“My mojito in La Bodeguita, My daiquiri in El Floridita” – Ernest Hemingway
You know that feeling, wind in your hair, sun in your face… mojito in your hand. It is hard to imagine summertime without it. Rightfully residing amongst the greatest, Mojito came as a royal offspring of its Cuban cousin Daiquiri and the Mint Julepand, a hot yet so refreshing welcome.
Its origin, as with most of the classics, is widely debated. One story traces it back to the Elizabethan era, where the sea captain Sir Francis Drake (not known as the nicest one of the bunch due to his tendency to execute any fellow that disagreed with him), came up with ‘El Draque’. This concoction was a mixture of aguardiente de caña (letteraly translated as ‘burning water from sugar cane’, the ancestor of modern day rum), lime and sugar, and became a well appreciated remedy when the sailors were struck with an epidemic of dysentery and scurvy on board while heading to Havana. It likely owned its therapeutic success solemnly to the addition of lime, which slightly alleviated the symptoms. Another claim is that African slaves came up with a pre-mojito version of the drink, in a quest to mask the sharpness of the early rums.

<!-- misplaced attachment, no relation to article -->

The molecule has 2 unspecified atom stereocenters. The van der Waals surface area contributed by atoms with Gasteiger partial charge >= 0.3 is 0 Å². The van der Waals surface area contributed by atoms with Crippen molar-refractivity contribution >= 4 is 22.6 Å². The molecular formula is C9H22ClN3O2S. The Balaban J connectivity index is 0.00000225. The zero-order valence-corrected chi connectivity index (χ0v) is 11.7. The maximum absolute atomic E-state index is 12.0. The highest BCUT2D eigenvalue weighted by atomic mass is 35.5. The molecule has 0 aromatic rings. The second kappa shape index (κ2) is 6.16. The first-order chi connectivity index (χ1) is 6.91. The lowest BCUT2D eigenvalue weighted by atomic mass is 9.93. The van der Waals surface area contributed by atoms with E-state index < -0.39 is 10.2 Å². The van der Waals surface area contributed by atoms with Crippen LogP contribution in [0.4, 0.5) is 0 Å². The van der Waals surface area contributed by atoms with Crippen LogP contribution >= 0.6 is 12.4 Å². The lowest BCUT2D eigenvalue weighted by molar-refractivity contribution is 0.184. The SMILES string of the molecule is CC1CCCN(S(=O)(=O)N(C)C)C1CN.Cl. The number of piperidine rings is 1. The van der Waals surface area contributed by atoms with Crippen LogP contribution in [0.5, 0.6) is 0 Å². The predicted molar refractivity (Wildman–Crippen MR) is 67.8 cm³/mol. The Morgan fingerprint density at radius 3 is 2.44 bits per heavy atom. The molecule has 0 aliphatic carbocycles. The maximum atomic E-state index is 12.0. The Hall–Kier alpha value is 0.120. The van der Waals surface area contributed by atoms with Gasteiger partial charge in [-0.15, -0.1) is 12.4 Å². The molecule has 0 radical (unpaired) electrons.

Amongst bartenders however, this drink is both welcomed and loathed; a pain in the ass to make, while being the most popular to order amongst customers. Choose (or become) your mojito master well, since this drink without a doubt deserves to be reconstructed with care and respect. One should fine tune it on the fly, carefully taking into account the rum’s robustness, the mightiness of the herbaceous spearmint and of course, the bite of the limes.